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Sasquatch Eyeglow: A Possible Mechanism - Tom Ruh

Tom Ruh with a Ruh rack at a private expedition in southern Illinois. Photo by the author.

by Steve Moon

Tom Ruh with a "Ruh Rack" at a private expedition in southern Illinois. Photo by the author.

Dr. Thomas Ruh was an active researcher with the Bigfoot Field Researchers Organization (BFRO) for more than a decade. He attended many public BFRO expeditions, and many private expeditions, all over North America. He was known as an astute theoretician with regard to Sasquatch behavior, and as an innovator of field research techniques. He recorded hundreds of hours of audio and built state of the art thermal imaging devices. His best known thermal imaging innovation was known as the “Ruh Rack.” Tom spent many hours at expeditions facilitating the use of several Ruh racks: fixing wires, managing power sources, archiving memory cards and sending the units back out on night ops. The Ruh rack was a high quality thermal imaging device incorporated into a chest harness. I never had the opportunity to use one of these, so I’m not sure just exactly how they worked, but they were used to collect a lot of data, and served to introduce a lot of researchers to thermal imaging as a research technique.

Tom passed away in September of 2016, but continues to be an inspiration to the Lowlands Bigfoot Research Group. He was an amazing researcher, had a warm and cheerful personality, and was a great friend to many. Tom and I shared an interest in eyeglow. Being an anthropologist, I concentrate primarily on the documentation of eyeglow as a means of studying Sasquatch behavior. Tom, being a physicist, concentrated on investigating possible mechanisms for the production of eyeglow in Sasquatch. Joining us in our quest to elucidate the mystery of eyeglow was Chicago-based Bigfoot researcher and BFRO investigator Val Adams. Val and I collaborated in producing the first known successful documentation of eyeglow using a film camera. I have since documented eyeglow on two more occasions. Tom was very enthusiastic about our success with the film camera, and was adamant that more images of eyeglow with greater resolution were needed in order to advance our study.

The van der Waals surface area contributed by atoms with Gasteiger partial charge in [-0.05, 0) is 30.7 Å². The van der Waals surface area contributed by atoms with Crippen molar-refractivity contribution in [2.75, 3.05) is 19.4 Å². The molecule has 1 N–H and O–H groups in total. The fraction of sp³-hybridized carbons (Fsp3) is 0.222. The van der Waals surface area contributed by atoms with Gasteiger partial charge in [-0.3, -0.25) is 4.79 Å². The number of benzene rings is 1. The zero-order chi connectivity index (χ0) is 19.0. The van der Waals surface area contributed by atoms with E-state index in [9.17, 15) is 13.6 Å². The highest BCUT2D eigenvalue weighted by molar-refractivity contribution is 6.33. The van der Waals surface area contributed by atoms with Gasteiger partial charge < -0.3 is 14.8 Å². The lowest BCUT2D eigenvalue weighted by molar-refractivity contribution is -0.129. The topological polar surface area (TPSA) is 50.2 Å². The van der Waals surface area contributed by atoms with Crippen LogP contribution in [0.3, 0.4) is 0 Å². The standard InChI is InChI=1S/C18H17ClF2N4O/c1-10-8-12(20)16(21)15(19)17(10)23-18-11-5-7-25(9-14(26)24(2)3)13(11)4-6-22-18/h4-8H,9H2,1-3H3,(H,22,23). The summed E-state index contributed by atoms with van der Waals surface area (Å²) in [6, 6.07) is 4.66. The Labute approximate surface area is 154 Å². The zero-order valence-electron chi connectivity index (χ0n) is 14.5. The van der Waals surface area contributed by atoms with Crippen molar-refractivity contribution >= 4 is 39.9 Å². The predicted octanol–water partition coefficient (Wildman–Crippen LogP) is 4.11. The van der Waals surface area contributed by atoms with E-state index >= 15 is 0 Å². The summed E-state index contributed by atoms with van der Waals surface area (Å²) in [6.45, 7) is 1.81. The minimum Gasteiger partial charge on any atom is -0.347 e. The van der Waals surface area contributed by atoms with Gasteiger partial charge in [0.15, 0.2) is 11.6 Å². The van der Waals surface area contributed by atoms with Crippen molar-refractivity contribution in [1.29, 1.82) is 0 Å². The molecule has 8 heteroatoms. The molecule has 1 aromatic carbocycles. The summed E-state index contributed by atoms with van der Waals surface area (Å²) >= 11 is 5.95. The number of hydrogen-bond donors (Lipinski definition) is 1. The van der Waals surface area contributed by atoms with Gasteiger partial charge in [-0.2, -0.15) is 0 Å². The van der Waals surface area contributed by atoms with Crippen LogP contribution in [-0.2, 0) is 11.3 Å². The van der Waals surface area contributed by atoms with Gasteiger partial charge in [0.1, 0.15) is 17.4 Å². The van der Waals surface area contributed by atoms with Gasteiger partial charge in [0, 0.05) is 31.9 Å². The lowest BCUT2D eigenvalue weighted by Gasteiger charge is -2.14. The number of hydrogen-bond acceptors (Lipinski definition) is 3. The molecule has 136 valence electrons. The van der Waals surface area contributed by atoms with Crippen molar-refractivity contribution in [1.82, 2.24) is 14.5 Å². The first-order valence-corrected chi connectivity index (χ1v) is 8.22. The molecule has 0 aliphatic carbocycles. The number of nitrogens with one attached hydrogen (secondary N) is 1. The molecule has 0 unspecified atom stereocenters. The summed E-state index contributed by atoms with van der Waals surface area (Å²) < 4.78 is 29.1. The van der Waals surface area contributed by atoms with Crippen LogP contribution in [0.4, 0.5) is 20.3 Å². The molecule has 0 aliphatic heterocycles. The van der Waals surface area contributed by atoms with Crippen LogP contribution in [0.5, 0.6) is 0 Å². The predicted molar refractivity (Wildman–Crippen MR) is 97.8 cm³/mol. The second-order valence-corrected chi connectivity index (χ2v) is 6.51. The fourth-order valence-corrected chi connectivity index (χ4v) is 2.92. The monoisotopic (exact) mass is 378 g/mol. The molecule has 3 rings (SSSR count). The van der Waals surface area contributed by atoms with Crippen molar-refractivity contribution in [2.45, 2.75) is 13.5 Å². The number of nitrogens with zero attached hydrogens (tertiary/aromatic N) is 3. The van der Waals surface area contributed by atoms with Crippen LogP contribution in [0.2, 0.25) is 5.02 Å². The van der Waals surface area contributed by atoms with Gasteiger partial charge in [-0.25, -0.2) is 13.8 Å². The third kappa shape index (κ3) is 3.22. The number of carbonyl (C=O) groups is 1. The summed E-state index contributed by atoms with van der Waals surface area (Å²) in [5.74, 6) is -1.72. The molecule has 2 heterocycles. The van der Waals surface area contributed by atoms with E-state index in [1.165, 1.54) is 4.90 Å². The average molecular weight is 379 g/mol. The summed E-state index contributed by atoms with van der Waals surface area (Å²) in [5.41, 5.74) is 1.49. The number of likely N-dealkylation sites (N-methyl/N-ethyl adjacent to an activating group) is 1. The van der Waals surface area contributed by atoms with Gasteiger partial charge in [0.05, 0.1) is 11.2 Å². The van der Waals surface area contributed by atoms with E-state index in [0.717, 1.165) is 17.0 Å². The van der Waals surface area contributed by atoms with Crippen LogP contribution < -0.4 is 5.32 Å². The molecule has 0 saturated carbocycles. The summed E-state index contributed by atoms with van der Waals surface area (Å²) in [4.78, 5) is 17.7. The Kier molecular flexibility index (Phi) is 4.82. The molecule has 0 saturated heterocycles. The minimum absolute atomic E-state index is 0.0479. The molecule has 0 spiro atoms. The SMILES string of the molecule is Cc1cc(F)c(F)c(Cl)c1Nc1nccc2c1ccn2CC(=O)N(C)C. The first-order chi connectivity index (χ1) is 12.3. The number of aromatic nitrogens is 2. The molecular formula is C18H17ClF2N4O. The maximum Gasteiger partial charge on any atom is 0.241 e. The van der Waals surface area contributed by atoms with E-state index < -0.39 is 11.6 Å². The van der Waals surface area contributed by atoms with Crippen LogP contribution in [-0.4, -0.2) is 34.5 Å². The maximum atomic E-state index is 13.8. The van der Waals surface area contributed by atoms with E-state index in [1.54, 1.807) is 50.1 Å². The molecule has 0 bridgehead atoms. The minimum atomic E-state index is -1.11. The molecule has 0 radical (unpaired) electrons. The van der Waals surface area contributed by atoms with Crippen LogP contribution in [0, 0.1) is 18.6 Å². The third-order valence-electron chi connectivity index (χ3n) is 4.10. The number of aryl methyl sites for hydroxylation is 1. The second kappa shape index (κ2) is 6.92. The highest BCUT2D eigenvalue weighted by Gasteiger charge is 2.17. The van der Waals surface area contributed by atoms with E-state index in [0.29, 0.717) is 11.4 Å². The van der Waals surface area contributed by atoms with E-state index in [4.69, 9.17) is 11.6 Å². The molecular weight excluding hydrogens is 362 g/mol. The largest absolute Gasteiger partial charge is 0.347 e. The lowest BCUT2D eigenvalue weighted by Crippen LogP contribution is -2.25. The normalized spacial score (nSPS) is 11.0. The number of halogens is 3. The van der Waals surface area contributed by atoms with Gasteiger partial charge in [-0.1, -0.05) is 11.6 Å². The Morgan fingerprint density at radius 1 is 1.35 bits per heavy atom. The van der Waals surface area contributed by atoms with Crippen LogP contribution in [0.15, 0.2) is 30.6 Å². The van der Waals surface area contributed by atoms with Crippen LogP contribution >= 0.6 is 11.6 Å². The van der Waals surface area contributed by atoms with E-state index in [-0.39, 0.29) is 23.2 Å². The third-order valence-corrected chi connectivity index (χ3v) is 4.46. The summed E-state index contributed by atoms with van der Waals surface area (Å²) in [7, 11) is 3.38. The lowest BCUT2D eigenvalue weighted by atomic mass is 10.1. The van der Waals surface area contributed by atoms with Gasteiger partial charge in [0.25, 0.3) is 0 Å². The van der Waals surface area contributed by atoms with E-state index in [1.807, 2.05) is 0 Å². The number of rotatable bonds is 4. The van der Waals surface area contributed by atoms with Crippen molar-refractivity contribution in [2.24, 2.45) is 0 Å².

Below is correspondence between Tom and I in which he outlines what he considered a likely mechanism for the production of eyeglow. Being a scientist Tom felt that eyeglow was a possibility, but was unable to fully commit to its existence without further observation and evidence. He had observed eyeglow only once as far as I am aware, at Brush Creek Canyon near Arlington, Iowa when he and I participated in a night op.

From: Thomas Ruh Sent: Thursday, July 19, 2012 10:40 AM Subject: EYEGLOW

Steve, I have thought up some real-life physiological mechanisms for Sasquatch eyeglow. These possibilities are based on what is known about deep sea squid, fish, jellyfish etc. Many of these creatures have photophores (light emitting organs) that can act as bait, signals or search lights. They can range in size from 1/100 of an inch to 1" x 2". They usually flash blues or greens but can sometimes emit red light, in different species.